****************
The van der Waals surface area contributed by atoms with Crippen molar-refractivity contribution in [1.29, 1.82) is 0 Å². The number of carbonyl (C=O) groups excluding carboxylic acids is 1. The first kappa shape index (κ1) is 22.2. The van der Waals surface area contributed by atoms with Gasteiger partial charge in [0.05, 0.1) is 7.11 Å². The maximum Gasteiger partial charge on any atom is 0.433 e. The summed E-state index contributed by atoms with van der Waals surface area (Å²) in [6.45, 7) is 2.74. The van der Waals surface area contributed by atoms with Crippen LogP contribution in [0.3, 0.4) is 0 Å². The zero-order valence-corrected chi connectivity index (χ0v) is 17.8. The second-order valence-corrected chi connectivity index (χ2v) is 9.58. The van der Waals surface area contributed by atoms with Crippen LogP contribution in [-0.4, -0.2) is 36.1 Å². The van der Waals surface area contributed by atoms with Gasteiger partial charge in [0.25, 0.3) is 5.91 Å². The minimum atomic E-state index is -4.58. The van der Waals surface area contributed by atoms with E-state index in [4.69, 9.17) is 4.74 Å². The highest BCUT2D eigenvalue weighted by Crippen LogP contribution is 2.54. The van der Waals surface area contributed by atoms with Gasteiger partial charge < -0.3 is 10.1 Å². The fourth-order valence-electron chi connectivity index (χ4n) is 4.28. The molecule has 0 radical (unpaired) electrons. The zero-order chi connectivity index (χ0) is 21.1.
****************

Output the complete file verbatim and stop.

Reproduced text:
The van der Waals surface area contributed by atoms with Crippen molar-refractivity contribution in [1.29, 1.82) is 0 Å². The number of carbonyl (C=O) groups excluding carboxylic acids is 1. The first kappa shape index (κ1) is 22.2. The van der Waals surface area contributed by atoms with Gasteiger partial charge in [0.05, 0.1) is 7.11 Å². The maximum Gasteiger partial charge on any atom is 0.433 e. The summed E-state index contributed by atoms with van der Waals surface area (Å²) in [6.45, 7) is 2.74. The van der Waals surface area contributed by atoms with Crippen LogP contribution in [0.3, 0.4) is 0 Å². The zero-order valence-corrected chi connectivity index (χ0v) is 17.8. The second-order valence-corrected chi connectivity index (χ2v) is 9.58. The van der Waals surface area contributed by atoms with Crippen LogP contribution in [-0.4, -0.2) is 36.1 Å². The van der Waals surface area contributed by atoms with Gasteiger partial charge in [0.25, 0.3) is 5.91 Å². The minimum atomic E-state index is -4.58. The van der Waals surface area contributed by atoms with E-state index in [4.69, 9.17) is 4.74 Å². The highest BCUT2D eigenvalue weighted by Crippen LogP contribution is 2.54. The van der Waals surface area contributed by atoms with Gasteiger partial charge < -0.3 is 10.1 Å². The fourth-order valence-electron chi connectivity index (χ4n) is 4.28. The molecule has 0 radical (unpaired) electrons. The zero-order chi connectivity index (χ0) is 21.1.